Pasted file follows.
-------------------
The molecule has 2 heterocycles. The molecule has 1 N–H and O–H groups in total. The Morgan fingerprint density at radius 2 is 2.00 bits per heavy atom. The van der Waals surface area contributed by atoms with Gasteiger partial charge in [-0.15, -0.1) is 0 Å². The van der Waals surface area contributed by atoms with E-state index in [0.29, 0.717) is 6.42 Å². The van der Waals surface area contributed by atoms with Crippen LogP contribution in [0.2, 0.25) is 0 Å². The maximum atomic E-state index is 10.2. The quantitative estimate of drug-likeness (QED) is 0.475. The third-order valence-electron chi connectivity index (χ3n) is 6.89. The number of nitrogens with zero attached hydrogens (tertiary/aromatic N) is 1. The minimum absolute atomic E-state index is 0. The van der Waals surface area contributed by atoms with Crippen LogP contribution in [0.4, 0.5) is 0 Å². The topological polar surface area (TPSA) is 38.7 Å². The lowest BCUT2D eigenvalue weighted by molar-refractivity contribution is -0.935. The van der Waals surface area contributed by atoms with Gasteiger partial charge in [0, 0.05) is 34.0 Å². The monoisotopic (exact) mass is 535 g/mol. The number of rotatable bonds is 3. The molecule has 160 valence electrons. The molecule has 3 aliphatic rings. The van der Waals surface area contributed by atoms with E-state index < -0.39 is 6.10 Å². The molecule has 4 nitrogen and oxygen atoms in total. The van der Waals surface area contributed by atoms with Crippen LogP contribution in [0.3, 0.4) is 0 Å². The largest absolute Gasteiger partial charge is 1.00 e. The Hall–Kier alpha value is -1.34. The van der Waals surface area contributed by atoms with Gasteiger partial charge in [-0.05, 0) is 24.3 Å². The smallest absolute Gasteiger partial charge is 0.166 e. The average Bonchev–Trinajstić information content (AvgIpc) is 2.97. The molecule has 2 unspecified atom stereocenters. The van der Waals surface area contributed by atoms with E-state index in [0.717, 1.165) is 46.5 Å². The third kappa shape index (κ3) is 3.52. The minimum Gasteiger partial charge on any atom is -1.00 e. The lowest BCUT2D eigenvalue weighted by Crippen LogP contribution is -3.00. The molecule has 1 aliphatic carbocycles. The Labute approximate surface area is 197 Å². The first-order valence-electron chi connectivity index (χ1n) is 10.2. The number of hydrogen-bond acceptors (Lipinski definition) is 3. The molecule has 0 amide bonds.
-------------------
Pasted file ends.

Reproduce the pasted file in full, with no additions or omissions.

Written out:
The molecule has 2 heterocycles. The molecule has 1 N–H and O–H groups in total. The Morgan fingerprint density at radius 2 is 2.00 bits per heavy atom. The van der Waals surface area contributed by atoms with Gasteiger partial charge in [-0.15, -0.1) is 0 Å². The van der Waals surface area contributed by atoms with E-state index in [0.29, 0.717) is 6.42 Å². The van der Waals surface area contributed by atoms with Crippen LogP contribution in [0.2, 0.25) is 0 Å². The maximum atomic E-state index is 10.2. The quantitative estimate of drug-likeness (QED) is 0.475. The third-order valence-electron chi connectivity index (χ3n) is 6.89. The number of nitrogens with zero attached hydrogens (tertiary/aromatic N) is 1. The minimum absolute atomic E-state index is 0. The van der Waals surface area contributed by atoms with Crippen LogP contribution in [0.4, 0.5) is 0 Å². The topological polar surface area (TPSA) is 38.7 Å². The lowest BCUT2D eigenvalue weighted by molar-refractivity contribution is -0.935. The van der Waals surface area contributed by atoms with Gasteiger partial charge in [0, 0.05) is 34.0 Å². The monoisotopic (exact) mass is 535 g/mol. The number of rotatable bonds is 3. The molecule has 160 valence electrons. The molecule has 3 aliphatic rings. The van der Waals surface area contributed by atoms with E-state index < -0.39 is 6.10 Å². The molecule has 4 nitrogen and oxygen atoms in total. The van der Waals surface area contributed by atoms with Crippen LogP contribution in [0.3, 0.4) is 0 Å². The largest absolute Gasteiger partial charge is 1.00 e. The Hall–Kier alpha value is -1.34. The van der Waals surface area contributed by atoms with Gasteiger partial charge in [-0.05, 0) is 24.3 Å². The smallest absolute Gasteiger partial charge is 0.166 e. The average Bonchev–Trinajstić information content (AvgIpc) is 2.97. The molecule has 2 unspecified atom stereocenters. The van der Waals surface area contributed by atoms with E-state index in [0.717, 1.165) is 46.5 Å². The third kappa shape index (κ3) is 3.52. The minimum Gasteiger partial charge on any atom is -1.00 e. The lowest BCUT2D eigenvalue weighted by Crippen LogP contribution is -3.00. The molecule has 1 aliphatic carbocycles. The Labute approximate surface area is 197 Å². The first-order valence-electron chi connectivity index (χ1n) is 10.2. The number of hydrogen-bond acceptors (Lipinski definition) is 3. The molecule has 0 amide bonds.